Based on the excellent novel by Ian McGuire, NORTH WATER (2021) is a CBC-produced miniseries about the men aboard a whaling ship in the 1800s. The story is brutal, the landscapes beautiful and savage, and the themes powerful. This is a terrific watch.
The story focuses on Patrick Sumner, a British Army surgeon who survived the Siege of Delhi but with an honorable discharge and a nasty opiate addiction. With nowhere to go to find healing and redemption, he signs up as doctor aboard a whaling ship bound for the Atlantic, a voyage that turns into a battle for survival. Thematically, the story explores man’s animal nature (expressed with some obvious symbolism), whether it’s suppressed (Sumner), freely embraced (Henry Drax), or rationalized (First Mate Cavendish and Captain Browning).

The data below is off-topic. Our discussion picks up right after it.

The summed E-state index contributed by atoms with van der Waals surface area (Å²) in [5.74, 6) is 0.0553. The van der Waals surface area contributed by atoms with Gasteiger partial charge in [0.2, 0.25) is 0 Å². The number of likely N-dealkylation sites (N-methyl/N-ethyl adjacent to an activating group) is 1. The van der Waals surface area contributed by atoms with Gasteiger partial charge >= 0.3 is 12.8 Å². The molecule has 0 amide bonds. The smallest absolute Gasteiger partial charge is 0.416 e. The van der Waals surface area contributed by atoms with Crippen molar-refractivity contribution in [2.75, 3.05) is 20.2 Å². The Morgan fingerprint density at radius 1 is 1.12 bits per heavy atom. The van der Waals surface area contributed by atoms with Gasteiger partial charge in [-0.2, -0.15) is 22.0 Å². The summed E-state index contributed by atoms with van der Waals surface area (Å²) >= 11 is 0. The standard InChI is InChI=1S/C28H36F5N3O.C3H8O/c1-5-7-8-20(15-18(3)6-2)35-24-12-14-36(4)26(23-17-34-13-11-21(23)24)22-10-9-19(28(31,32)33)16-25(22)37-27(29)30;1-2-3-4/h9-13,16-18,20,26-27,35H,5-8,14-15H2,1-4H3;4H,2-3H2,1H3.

At first, I wasn’t sure about this one, as the first episode does a good job introducing the major characters but otherwise has a bit of a made-for-TV feel to it. Once they all get on the ship and the plot kicks into gear, I was utterly hooked, and the pacing and plot doesn’t let up until a period of peace leading up to the final climax.
The acting is just top notch in this. Jack O’Connell, Stephen Graham, and Sam Spruell are just about perfect in their roles, but Colin Farrell’s portrayal of the brutish, happily amoral, and reasonably evil harpooner Henry Drax blew me away. It’s possibly Farrell’s best role yet; he pretty much chews every scene he’s in.
The sets are also amazing and beautiful, with on-location shoots in the Arctic, meaning every time you see the actors looking utterly miserable and cold, well, that was real. (For those who hate animal violence onscreen, there’s a seal clubbing scene and a whale harpooning scene. Of course, no actual animals are harmed.)
I highly recommend this one if you dug similar series like THE TERROR. I found it a nice surprise, and if you dig the series, be sure to read the excellent book.